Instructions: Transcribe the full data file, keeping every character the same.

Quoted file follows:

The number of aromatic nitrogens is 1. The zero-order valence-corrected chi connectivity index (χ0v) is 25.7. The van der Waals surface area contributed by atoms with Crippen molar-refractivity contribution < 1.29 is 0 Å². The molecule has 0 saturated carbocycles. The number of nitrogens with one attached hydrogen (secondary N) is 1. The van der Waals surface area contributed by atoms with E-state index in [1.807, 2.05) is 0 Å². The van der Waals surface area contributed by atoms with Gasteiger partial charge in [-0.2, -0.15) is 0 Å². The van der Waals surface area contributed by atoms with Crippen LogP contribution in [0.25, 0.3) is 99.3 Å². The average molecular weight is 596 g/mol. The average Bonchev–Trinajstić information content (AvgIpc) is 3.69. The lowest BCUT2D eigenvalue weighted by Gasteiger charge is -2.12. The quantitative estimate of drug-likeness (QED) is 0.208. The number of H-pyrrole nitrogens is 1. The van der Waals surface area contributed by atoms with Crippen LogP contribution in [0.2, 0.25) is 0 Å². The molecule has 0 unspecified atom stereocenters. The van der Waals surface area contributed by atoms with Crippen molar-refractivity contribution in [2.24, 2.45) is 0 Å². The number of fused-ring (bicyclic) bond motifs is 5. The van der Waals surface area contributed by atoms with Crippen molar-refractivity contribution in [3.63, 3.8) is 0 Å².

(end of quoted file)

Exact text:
The number of aromatic nitrogens is 1. The zero-order valence-corrected chi connectivity index (χ0v) is 25.7. The van der Waals surface area contributed by atoms with Crippen molar-refractivity contribution < 1.29 is 0 Å². The molecule has 0 saturated carbocycles. The number of nitrogens with one attached hydrogen (secondary N) is 1. The van der Waals surface area contributed by atoms with E-state index in [1.807, 2.05) is 0 Å². The van der Waals surface area contributed by atoms with Gasteiger partial charge in [-0.2, -0.15) is 0 Å². The van der Waals surface area contributed by atoms with Crippen LogP contribution in [0.25, 0.3) is 99.3 Å². The average molecular weight is 596 g/mol. The average Bonchev–Trinajstić information content (AvgIpc) is 3.69. The lowest BCUT2D eigenvalue weighted by Gasteiger charge is -2.12. The quantitative estimate of drug-likeness (QED) is 0.208. The number of H-pyrrole nitrogens is 1. The van der Waals surface area contributed by atoms with Crippen LogP contribution in [0.2, 0.25) is 0 Å². The molecule has 0 unspecified atom stereocenters. The van der Waals surface area contributed by atoms with Crippen molar-refractivity contribution in [2.24, 2.45) is 0 Å². The number of fused-ring (bicyclic) bond motifs is 5. The van der Waals surface area contributed by atoms with Crippen molar-refractivity contribution in [3.63, 3.8) is 0 Å².